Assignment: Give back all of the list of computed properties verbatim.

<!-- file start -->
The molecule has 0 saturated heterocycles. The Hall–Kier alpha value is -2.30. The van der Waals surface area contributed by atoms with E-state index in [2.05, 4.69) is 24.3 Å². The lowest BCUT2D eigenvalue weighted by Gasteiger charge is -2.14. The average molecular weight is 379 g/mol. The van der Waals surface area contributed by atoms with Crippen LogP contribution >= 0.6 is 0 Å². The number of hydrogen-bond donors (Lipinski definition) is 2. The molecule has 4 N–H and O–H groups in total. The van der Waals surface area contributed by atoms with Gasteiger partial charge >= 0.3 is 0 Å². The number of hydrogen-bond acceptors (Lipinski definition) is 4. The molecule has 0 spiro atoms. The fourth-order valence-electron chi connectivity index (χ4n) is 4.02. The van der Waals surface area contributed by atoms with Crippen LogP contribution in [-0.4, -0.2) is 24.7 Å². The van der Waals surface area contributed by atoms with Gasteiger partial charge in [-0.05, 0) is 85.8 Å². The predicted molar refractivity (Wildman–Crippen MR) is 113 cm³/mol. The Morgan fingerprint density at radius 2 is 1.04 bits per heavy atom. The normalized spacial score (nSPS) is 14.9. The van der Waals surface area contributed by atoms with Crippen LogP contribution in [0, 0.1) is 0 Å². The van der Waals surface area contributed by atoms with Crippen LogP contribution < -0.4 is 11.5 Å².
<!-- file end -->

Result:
The molecule has 0 saturated heterocycles. The Hall–Kier alpha value is -2.30. The van der Waals surface area contributed by atoms with E-state index in [2.05, 4.69) is 24.3 Å². The lowest BCUT2D eigenvalue weighted by Gasteiger charge is -2.14. The average molecular weight is 379 g/mol. The van der Waals surface area contributed by atoms with Crippen LogP contribution >= 0.6 is 0 Å². The number of hydrogen-bond donors (Lipinski definition) is 2. The molecule has 4 N–H and O–H groups in total. The van der Waals surface area contributed by atoms with Gasteiger partial charge >= 0.3 is 0 Å². The number of hydrogen-bond acceptors (Lipinski definition) is 4. The molecule has 0 spiro atoms. The fourth-order valence-electron chi connectivity index (χ4n) is 4.02. The van der Waals surface area contributed by atoms with Crippen LogP contribution in [-0.4, -0.2) is 24.7 Å². The van der Waals surface area contributed by atoms with Gasteiger partial charge in [-0.05, 0) is 85.8 Å². The predicted molar refractivity (Wildman–Crippen MR) is 113 cm³/mol. The Morgan fingerprint density at radius 2 is 1.04 bits per heavy atom. The normalized spacial score (nSPS) is 14.9. The van der Waals surface area contributed by atoms with Crippen LogP contribution in [0, 0.1) is 0 Å². The van der Waals surface area contributed by atoms with Crippen LogP contribution < -0.4 is 11.5 Å².